The FIRE is non-partisan and non-ideological, except for its commitment to free speech expression, regardless of where the speaker sits on the political right-left. Kors and Silverglate came from different sides of the center, though not extreme, of that spectrum.

Martha and I have supported the FIRE with donations and intelligence for the past 20 years. Its website is https://www.thefire.org

 

 

The Beginning of the End

Today, March 8, 2020 marks 75th anniversary of the beginning of the end of World War II in the Pacific. That day in 1944 was four years and three months since Pearl Harbor had been attacked. It was also the day that 38 year old Major General Curtis LeMay ordered 346 B-29 bombers to drop incendiaries that burned down more than 16 square miles of Tokyo. The raid caused more casualties than the atomic bombs cause at either Hiroshima of Nagasaki.

Warren Kozak, author of a biography of LeMay, writes in today’s Wall Street Journal that

“If this sounds shocking to contemporary ears, consider the context. … the Japanese fought even more ferociously on Iwo Jima and later Okinawa. The war in the Pacific was turning into an out-of-control bloodbath. The only way to stop this mass death-and prevent a prolonged guerrilla war following the largest invasion in history-was to force the empire to surrender by destruction from the air.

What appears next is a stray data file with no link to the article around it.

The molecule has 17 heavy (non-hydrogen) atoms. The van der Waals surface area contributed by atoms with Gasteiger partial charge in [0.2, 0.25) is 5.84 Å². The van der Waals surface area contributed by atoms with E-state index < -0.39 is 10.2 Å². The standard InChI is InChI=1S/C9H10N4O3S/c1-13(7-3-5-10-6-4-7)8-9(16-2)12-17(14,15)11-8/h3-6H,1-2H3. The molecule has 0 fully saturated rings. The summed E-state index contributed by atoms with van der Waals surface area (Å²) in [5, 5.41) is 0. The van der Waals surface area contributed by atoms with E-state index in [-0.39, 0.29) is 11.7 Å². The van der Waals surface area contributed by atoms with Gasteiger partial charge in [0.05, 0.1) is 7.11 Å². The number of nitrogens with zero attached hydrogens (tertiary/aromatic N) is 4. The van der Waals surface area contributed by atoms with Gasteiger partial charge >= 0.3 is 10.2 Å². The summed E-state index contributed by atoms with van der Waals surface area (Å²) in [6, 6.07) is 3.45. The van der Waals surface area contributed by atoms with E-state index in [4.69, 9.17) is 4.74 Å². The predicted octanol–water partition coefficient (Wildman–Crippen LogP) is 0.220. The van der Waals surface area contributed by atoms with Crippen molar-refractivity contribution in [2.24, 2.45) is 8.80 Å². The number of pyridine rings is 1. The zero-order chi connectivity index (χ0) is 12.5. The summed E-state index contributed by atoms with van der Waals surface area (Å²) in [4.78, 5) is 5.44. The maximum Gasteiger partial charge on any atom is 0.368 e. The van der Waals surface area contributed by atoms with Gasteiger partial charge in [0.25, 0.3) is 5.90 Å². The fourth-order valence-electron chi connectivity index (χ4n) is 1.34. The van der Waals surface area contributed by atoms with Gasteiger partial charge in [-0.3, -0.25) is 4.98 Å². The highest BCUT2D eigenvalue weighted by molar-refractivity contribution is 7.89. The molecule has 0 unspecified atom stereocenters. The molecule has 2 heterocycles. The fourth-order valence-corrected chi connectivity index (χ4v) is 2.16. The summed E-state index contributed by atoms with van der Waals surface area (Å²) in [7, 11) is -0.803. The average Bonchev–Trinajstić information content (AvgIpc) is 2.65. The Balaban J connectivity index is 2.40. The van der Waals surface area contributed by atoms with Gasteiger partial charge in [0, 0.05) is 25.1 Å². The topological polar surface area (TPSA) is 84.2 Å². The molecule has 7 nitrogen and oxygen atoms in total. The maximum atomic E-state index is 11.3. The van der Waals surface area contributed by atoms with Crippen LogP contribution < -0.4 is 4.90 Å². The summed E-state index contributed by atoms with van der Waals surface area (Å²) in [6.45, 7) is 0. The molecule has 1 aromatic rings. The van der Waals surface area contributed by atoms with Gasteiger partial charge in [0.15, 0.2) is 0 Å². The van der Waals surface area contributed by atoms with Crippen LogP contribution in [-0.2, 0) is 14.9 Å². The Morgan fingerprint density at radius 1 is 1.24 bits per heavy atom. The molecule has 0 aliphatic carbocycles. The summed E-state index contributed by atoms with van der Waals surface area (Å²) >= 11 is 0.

“The U.S. would have to firebomb 64 Japanese cities, capped off by the two atomic bombs in August 1945, to end World War II. In the tragic calculus of war, it took the deaths of untold numbers of human beings to save the lives of even more. These are brutal realities few people today can imagine, let alone confront.”

Today, the United States has been fighting endless wars in the Middle East. There may be military ways to end this mayhem, but no leaders have had the will, mainly because of fear of political repercussions, partly real but mostly imagined. Witness the wailing and sniveling from certain quarters when the President orders the elimination of a terrorist mastermind – successfully, it might be added. (During the Pacific War, President Roosevelt ordered the Navy to kill Admiral Isoroko Yamamoto, the Pearl Harbor mastermind, which was greeted with general applause).

To paraphrase British Air Marshal Arthur “Bomber” Harris, after Iwo Jima and Okinawa, all the cities of Japan and their inhabitants were not worth the life of an American soldier, sailor, or marine.

For those interested please see https://www.wsj.com/articles/how-the-u-s-won-world-war-ii-without-invading-japan-11583698141?mod=opinion_lead_pos10